lenten journal: on this day


As I have gone about my day, the story weaving in and out of all of it has been the Pope’s retirement. To listen to the reporters, this is a day like none other in history. For the first time in six hundred years, someone has ceased to be the Bishop of Rome without ceasing to be. For many people around the world,  February 28th will hold the distinction of being the day the Pope stepped down. As I drove around, I began to wonder what else happened on this day in history; when I stopped, here’s some of what I found:

  • 1066 — Westminster Abbey opened.
  • 1784 — John Wesley chartered the first Methodist church in America.
  • 1953 — Scientists James D. Watson and Francis H.C. Crick announced they had discovered the double-helix structure of DNA, the molecule that contains the human genes, at Cambridge University.
  • 1983 –The album “War” by U2 was released.
  • 1993 — A gun battle erupted at the Branch Davidian compound near Waco, Texas, when Bureau of Alcohol, Tobacco and Firearms agents tried to serve warrants; four agents and six Davidians were killed and a fifty-one-day standoff began.

Depending on the year, this has been a day of joy, expectation, melody, confusion, and sadness. Like any other day, I suppose. Though the things I listed were somewhat random (I wrote down what caught my eye as I went down the list), it seems each of them has some element of faith, or at least some concept of something larger than ourselves — at least that’s what I picked. Crick and Watson gave us a picture of what wonder looks like at a cellular level alongside of the grandeur of Westminster; John Wesley and David Koresh stand at opposite ends of the continuum of how one lives out a prophetic call; and the U2 record provides the soundtrack: “How long to sing this song?

Beyond the events that make news, each year has marked a February 28th when someone was born, another died, some got married, some disappeared, some succeeded, some failed, and — for some — nothing happened. In 2000, February had an extra day, which was marked for us that year by the inclusion of a foster daughter into our family. Since leap years only roll around every so often, today is the day in history I give thanks for her arrival. I’m also glad she stayed. Though the official relationship, as far as the state is concerned, ended long ago, she is part of who we are. Since  we moved to Durham, she has flown south every three or four months to see us.

This is a good day in history.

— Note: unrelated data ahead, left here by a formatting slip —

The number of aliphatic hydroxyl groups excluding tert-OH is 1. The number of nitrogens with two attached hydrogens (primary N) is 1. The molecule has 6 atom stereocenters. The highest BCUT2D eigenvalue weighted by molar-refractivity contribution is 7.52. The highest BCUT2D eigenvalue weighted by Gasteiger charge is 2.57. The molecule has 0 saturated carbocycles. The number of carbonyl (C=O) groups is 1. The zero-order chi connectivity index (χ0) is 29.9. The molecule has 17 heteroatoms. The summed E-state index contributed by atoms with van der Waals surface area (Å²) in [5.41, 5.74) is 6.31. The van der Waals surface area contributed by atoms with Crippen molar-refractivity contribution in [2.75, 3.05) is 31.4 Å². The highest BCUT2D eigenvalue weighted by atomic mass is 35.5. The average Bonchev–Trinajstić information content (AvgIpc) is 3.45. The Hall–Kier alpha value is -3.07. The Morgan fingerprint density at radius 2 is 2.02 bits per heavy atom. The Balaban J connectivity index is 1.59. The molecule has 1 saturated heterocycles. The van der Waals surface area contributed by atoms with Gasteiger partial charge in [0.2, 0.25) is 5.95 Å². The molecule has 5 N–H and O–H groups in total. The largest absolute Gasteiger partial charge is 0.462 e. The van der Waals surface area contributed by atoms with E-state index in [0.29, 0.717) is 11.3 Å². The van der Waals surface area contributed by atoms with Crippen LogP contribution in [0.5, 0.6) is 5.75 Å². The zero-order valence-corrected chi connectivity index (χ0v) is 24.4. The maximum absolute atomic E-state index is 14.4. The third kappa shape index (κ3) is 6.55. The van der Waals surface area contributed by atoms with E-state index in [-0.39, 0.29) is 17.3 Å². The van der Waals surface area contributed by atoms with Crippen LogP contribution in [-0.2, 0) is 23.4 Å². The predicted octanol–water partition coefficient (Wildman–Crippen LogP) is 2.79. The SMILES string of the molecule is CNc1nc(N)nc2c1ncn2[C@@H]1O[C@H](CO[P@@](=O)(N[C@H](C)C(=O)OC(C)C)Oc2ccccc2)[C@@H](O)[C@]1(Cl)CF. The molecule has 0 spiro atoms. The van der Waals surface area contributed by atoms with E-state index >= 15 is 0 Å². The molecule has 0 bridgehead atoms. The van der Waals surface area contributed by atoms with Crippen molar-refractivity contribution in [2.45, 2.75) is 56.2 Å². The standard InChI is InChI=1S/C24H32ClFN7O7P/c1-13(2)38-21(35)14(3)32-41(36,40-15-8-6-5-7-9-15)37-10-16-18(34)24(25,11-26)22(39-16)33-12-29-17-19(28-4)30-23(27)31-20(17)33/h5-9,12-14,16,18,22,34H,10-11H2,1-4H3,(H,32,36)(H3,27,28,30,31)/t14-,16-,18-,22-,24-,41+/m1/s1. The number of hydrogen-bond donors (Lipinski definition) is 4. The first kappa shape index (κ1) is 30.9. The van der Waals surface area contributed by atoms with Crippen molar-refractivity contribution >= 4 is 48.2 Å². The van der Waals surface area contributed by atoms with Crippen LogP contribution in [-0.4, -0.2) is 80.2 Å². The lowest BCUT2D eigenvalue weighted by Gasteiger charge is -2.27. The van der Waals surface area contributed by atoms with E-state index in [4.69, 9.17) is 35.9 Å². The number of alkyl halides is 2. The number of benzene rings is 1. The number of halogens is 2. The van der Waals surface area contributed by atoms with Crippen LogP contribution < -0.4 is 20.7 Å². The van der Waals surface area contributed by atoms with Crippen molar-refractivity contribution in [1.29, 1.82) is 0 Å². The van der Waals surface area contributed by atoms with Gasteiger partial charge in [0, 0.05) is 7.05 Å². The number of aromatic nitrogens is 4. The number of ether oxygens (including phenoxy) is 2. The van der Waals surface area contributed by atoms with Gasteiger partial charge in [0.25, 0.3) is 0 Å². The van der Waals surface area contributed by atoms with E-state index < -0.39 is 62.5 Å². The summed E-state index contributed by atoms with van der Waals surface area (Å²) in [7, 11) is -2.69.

My first semester at Baylor, I took The History of Western Civilization with Dr. Wallace Daniel. He looked like a college professor, down to the wire rimmed glasses and the tweed coat with the patches on the elbows. He even smoked a pipe (it was the Seventies, after all). As he lectured, he would work a small tool in the pipe bowl, pause and light it, take a puff or two, and then put it in his coat pocket. I always imagined one day I would see a small fire come out of there, but it never happened. He did, however, light a fire in me. I became a history major, and in Russian history at that, because I wanted to be in his class. I wanted to learn from him.

He taught his classes with novels, you see. We didn’t get the Big Book of Dates and Wars and Kings. The novelists in any age, he said, are the ones who tell the truth. The facts are easy enough to find; you have to listen to the stories to learn what was really going on. Underneath the wars and royalty, people lived and died, and ate and socialized — that was the real history being made. We read Hard Times to learn about the Industrial Revolution and War and Peace to discover Russia before the Revolution, and as their characters told their stories, we found ourselves in the stream of humanity, for it is in the stories that we find ourselves and find our place.

Many of the media accounts today have focused on the intrigue within the Vatican as Cardinals jockey for position, or the regional politics of whether the next Pope should come from Africa or Latin America; they are not as much news as journalistic filler. A couple of people have talked about what Benedict will do now that he has stepped down: they have described his “stark” new abode, his desire to read and pray, and his inability to assume a public persona having been the pontiff. I appreciated the personal details because they got to the story of the man, beyond the pomp and circumstance.

In this Lenten season, I have been captured by the story of Jesus in the gospels and, as I have mentioned, the lack of detail. My friend, Todd, said in response to my post about  the weather, that the gospel writers only described the height of one person: Zacchaeus; they didn’t say a word about anyone else. Perhaps the lack of detail stands out for me because I find that I want to remember them more and more: the steep angle of the winter sun in the late afternoon, the gorgeous streaks of well-earned grey hair on Ginger’s temples that make her eyes sparkle even more, the collective concentration of those of us gathered this afternoon in Cocoa Cinnamon like pieces in an art installation, the delightful discordance of our children when they stand at the front of the sanctuary and sing, “I am the church, you are the church, we are the church together.”

On this day, I’m heading home to cook dinner for a gathering of family and friends. I expect we will make history.



Leave a Reply